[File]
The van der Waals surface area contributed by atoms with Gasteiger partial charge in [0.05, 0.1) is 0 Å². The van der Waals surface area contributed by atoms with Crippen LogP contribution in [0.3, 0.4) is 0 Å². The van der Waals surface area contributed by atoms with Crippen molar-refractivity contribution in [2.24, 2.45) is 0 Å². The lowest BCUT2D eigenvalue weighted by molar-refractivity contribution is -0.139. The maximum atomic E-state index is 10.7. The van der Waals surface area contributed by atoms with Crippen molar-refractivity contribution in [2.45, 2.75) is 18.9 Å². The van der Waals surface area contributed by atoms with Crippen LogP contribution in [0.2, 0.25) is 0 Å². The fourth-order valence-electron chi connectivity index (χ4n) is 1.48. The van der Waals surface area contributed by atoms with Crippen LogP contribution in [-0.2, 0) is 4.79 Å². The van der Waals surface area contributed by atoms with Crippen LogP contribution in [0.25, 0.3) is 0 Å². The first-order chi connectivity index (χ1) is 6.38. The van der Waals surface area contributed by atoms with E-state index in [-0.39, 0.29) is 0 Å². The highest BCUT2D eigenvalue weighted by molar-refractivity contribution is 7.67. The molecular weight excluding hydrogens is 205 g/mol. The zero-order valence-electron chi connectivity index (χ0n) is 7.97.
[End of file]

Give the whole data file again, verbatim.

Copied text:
The van der Waals surface area contributed by atoms with Gasteiger partial charge in [0.05, 0.1) is 0 Å². The van der Waals surface area contributed by atoms with Crippen LogP contribution in [0.3, 0.4) is 0 Å². The van der Waals surface area contributed by atoms with Crippen molar-refractivity contribution in [2.24, 2.45) is 0 Å². The lowest BCUT2D eigenvalue weighted by molar-refractivity contribution is -0.139. The maximum atomic E-state index is 10.7. The van der Waals surface area contributed by atoms with Crippen molar-refractivity contribution in [2.45, 2.75) is 18.9 Å². The van der Waals surface area contributed by atoms with Crippen LogP contribution in [0.2, 0.25) is 0 Å². The fourth-order valence-electron chi connectivity index (χ4n) is 1.48. The van der Waals surface area contributed by atoms with Crippen LogP contribution in [-0.2, 0) is 4.79 Å². The van der Waals surface area contributed by atoms with Crippen LogP contribution in [0.25, 0.3) is 0 Å². The first-order chi connectivity index (χ1) is 6.38. The van der Waals surface area contributed by atoms with E-state index in [-0.39, 0.29) is 0 Å². The highest BCUT2D eigenvalue weighted by molar-refractivity contribution is 7.67. The molecular weight excluding hydrogens is 205 g/mol. The zero-order valence-electron chi connectivity index (χ0n) is 7.97.